Marlee Matlin on William Hurt’s Violence: ‘I Was Afraid I Might Not Survive.’

Marlee Matlin on surviving William Hurt's Violence

ACTOR WILLIAM HURT died of natural causes on Sunday, March 13, 2022. That evening as Academy Award winner Marlee Matlin walked the red carpet at the Critics Choice Awards, a reporter asked her to comment on the news of Hurt’s passing. 

Matlin squared her shoulders, gave her head a quick shake as if ingesting a bitter tonic, and summoned the grace to say:

“We’ve lost a great actor. Working with him on the set of Children of a Lesser God will always be something I remember very fondly. He taught me a great deal as an actor. He was one-of-a-kind.”

Matlin’s response was so charitable and respectful, that for a brief moment it transcended the reality of the intimate terrorism Hurt allegedly subjected her during a two-year relationship that left her fearing for her life. 

A History of Battery and Rape

Marlee Matlin was involved in a romantic relationship with the late William Hurt when she was a teenager. They met in the 1980s during her screen test for the film Children of a Lesser God. Hurt, then 35, was at the height of his acting career while nineteen-year-old Matlin was a Hollywood newcomer.

In her 2009 autobiography I’ll Scream Later, Marlee Matlin disclosed that William Hurt subjected her to repeated emotional, physical, and sexual abuse throughout their two-year relationship. Hurt was a brilliant but complex person who struggled with substance abuse for most of his life.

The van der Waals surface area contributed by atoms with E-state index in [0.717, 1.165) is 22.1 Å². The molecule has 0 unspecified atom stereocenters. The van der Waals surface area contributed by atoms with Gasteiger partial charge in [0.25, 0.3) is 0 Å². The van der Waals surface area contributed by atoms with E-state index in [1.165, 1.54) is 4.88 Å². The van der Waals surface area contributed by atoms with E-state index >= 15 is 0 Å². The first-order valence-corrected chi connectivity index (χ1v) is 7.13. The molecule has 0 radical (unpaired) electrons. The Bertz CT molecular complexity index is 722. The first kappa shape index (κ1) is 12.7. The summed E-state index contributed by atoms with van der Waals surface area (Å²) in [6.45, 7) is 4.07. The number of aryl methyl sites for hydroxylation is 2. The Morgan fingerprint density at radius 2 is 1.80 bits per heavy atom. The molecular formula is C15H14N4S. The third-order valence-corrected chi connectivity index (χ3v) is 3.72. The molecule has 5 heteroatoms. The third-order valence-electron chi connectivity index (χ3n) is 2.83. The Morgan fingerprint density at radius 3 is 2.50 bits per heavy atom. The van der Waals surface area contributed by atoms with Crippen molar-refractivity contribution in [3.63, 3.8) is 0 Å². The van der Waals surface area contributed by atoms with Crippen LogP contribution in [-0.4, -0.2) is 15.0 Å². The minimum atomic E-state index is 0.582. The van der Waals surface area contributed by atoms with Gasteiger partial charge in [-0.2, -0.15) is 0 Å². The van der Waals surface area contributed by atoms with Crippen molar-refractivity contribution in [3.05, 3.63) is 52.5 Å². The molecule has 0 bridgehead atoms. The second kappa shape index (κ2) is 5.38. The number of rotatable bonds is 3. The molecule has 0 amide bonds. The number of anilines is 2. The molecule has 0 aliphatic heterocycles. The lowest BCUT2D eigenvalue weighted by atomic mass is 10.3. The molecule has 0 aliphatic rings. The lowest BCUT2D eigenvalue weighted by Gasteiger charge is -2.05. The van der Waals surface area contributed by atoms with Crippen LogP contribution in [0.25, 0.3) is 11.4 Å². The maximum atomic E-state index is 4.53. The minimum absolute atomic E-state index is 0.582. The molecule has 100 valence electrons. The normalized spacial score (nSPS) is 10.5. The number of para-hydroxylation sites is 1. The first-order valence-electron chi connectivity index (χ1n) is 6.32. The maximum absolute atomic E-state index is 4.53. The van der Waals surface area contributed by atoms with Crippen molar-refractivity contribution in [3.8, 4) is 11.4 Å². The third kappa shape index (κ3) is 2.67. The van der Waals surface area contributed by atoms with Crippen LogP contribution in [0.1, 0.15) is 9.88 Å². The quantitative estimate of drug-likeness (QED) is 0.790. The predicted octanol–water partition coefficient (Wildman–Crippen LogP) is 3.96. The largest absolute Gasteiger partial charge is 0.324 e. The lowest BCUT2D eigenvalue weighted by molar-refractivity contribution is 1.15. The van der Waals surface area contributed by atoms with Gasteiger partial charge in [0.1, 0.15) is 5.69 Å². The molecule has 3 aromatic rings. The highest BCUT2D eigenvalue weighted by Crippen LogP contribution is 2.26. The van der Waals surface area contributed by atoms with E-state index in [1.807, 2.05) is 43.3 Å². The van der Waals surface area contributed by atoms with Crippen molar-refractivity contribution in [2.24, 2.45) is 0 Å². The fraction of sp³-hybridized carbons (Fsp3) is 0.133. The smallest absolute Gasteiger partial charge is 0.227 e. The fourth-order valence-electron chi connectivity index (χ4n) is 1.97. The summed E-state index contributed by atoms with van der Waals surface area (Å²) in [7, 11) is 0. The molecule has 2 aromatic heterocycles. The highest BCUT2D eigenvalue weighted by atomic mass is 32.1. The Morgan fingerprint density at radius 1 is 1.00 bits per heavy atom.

Accomplished and experienced, Hurt was able to take advantage of the glaring power imbalance in their relationship due to his status as a revered performing artist, their age gap and the privileges of his positionality in the world. He was free to manipulate and abuse Matlin with impunity and without any consequences.

According to The Daily Beast, Matlin recalls a horrific incident when inebriated Hurt, “…finally came home around 4:30 A.M. drunk and woke me up. The next thing I knew he’d pulled me out of the bed, screaming at me, shaking me. I was scared, I was sobbing. Then he threw me on the bed, started ripping off his clothes and mine. I was crying. ‘No, no, no. Please Bill, no.’ The next thing I remember is Bill ramming himself inside me as I sobbed.”

Several independent witnesses confirmed Matlin’s account. Among them are members of the crew on the set of Children of a Lesser God, her translator, a medical doctor, and Hurt’s children who treated her injuries after Hurt’s brutal attacks.

A Shift in the Balance of Power

Children of a Lesser God received multiple Academy Award nominations, including nods to Hurt and Matlin. Matlin made history that year when she became the youngest person ever to win the Oscar for best actress. Hurt walked away empty handed. This only increased his envy Matlin and was the beginning of the end of their relationship.

Matlin recalls that Hurt told her that she didn’t deserve her Oscar, and told her, “What makes you think you deserve it? There are hundreds of actors who have worked for years for the recognition you just got handed to you. Think about that.”

Matlin recalls feeling anxious and confused by Hurt’s mood swings and explosive violence. She described the extent of Hurt’s abuse to Nancy O’Dell of Access Hollywood: